Q: Okay, and what is -- what are the conditions for the 14-month withdrawal period?

SEC. ESPER: Well, there's -- you'd have to go back to the base agreement if you -- I think you have access to that at this point. And you could read what we committed to do, but then there's what the Taliban committed to do, and then there's some other things in there. So what we'd want to do is make sure that we're -- that those are completely followed.

But what we'll do is we'll go to 8,600 and we're going to stop, and we'll assess the situation, not just tactically on the ground but also are all the parties living up to their obligations, their commitments? Are they acting in good faith and showing good effort?

And I don't want to get too far ahead of us at this point, but we're just going -- we'll go to that point and we'll assess the situation with all the particular players.

Q: General Milley, I wanted to come back to coronavirus. A couple of things you both mentioned.

I think you guys started up by saying that you were doing planning for all scenarios. So is it correct then you're aligned with civilian federal health authorities that include a planning scenario for the military facing a pandemic? Is that part of your planning scenario?

Did I understand you that military labs are also working on vaccine research?

And a lot of enlisted families, of course, don't have a lot of spare cash to stockpile supplies and all of that. And I'm just wondering if there's any thinking going on as this potentially goes on, whether there's some assistance being thought about. Spouses may not be able to take leave if they're sick, their children still may have to go to childcare. Is there any thinking about what might need to be ready to go to help enlisted families if they, who don't earn as much as others, may have issues with this?

But could you start by telling us if pandemic is in fact one of your planning scenarios, since you gentlemen said you were looking at everything?

GEN. MILLEY: Well, no surprise, the United States military looks at wide varieties of scenarios. We look at best-case, worse-case, and the middle-case, sort of thing. Pandemic is the worst case. And that has not been yet declared by -- to my knowledge, anyway -- by the World Health Organization. So just in terms of executing, no.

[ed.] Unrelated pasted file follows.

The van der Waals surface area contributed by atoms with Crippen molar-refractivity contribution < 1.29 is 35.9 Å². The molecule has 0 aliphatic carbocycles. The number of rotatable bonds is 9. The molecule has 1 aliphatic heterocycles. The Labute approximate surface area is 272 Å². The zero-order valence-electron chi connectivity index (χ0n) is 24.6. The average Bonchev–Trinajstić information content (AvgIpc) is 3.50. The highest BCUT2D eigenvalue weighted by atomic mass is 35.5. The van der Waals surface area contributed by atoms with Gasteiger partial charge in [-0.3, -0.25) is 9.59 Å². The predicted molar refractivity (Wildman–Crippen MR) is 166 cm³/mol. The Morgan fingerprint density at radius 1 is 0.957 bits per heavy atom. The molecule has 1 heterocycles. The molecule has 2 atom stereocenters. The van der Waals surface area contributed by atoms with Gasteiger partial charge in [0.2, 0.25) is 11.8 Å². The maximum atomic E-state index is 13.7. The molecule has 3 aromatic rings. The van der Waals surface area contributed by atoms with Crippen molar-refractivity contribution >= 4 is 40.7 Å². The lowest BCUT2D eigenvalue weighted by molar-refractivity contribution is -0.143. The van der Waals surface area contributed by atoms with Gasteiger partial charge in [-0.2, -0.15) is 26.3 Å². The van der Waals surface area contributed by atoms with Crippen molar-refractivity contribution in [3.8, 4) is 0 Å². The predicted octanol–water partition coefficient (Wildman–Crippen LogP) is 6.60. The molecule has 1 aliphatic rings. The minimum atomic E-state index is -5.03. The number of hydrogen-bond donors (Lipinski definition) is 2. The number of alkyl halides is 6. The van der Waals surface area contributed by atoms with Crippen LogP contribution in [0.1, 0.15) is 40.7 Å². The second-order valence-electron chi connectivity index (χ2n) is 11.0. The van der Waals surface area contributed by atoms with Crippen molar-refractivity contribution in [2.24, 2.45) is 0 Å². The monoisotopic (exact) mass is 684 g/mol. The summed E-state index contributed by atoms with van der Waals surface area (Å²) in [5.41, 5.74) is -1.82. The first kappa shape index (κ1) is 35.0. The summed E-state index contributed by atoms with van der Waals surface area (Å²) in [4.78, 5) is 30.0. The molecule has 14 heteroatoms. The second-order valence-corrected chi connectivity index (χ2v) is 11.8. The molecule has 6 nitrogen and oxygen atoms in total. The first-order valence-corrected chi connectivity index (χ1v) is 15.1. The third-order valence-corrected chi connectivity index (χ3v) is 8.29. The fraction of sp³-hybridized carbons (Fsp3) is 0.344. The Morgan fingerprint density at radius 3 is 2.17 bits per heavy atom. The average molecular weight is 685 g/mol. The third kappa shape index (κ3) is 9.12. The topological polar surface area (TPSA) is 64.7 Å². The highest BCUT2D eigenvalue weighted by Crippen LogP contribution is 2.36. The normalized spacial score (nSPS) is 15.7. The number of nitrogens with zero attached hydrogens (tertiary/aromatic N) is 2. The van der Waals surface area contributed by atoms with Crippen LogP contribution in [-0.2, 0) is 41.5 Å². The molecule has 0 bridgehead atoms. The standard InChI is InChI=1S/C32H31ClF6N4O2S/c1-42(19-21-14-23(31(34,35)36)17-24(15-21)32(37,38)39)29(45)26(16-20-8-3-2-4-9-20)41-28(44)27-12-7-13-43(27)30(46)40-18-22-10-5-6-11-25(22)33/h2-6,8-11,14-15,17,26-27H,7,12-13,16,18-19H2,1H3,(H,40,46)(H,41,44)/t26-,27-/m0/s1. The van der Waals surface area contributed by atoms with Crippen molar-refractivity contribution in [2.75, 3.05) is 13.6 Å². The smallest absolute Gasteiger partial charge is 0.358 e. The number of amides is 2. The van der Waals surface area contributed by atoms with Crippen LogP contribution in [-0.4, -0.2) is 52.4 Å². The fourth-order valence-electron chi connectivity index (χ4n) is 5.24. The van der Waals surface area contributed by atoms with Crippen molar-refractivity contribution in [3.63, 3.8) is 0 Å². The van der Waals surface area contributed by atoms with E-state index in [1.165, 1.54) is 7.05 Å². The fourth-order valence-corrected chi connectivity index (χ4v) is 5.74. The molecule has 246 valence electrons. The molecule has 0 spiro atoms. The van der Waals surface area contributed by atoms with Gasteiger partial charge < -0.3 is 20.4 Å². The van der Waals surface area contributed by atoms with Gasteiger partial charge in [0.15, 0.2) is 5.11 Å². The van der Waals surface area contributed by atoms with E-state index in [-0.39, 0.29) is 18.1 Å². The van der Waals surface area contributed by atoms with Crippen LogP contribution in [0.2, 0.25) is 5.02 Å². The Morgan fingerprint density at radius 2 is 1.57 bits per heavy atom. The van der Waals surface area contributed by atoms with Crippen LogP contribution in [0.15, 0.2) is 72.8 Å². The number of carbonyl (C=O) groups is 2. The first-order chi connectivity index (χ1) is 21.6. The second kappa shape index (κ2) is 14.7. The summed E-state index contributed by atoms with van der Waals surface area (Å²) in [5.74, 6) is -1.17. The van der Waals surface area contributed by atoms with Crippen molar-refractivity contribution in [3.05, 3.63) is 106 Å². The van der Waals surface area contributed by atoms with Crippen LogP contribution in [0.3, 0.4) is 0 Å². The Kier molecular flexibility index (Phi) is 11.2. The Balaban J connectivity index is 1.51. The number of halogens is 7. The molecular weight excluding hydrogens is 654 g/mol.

But yes, of course, we do -- we do all kinds of planning in the Department of Defense. And we -- we take inventory of all our resources, our stocks, and what tasks would have to be done. So the short answer is yes, of course we do that.

And with respect to the vaccine, yes, the military labs are in fact working, you know, very consistently. Not only on that vaccine, but all kinds of things. So the military labs have all kinds of capability to do that and working in direct support of the Health and Human Services to do that.

On your last point, Barbara, about the -- taking care of soldiers and families, it's the -- it's one of the top priorities of the secretary of defense, it's one of the top priorities of all of us in uniform, it's one of our solemn responsibilities to take care of our soldiers and families and we intend to do that.

And we'll provide whatever assistance is needed to them, to include time off and working with their employers, et cetera, if they're working with civilian employers; to include supplemental help if they're -- if they lack supplies, et cetera, in the home, if they have -- if they get infected, they have to be at home for, say, two or three weeks, something like that. So yes, we'll work with our families and troops.

STAFF: Phil Stewart.

Q: How many U.S. personnel, forces have been tested for -- for COVID-19? And could you give us a sense, when you said that laboratories are working on a vaccine, which laboratories? And are they working in conjunction with private industry as well, are they just working on their own and hoping for the best?

SEC. ESPER: On the testing, we'd have to get you -- go offline and get you separate numbers. You know, obviously, we're doing testing in Korea, for an example, given that -- given the numbers there. And with regard to labs, Fort Detrick, for example, was involved in -- in terms of working with the interagency to help provide -- given their expertise and their capabilities.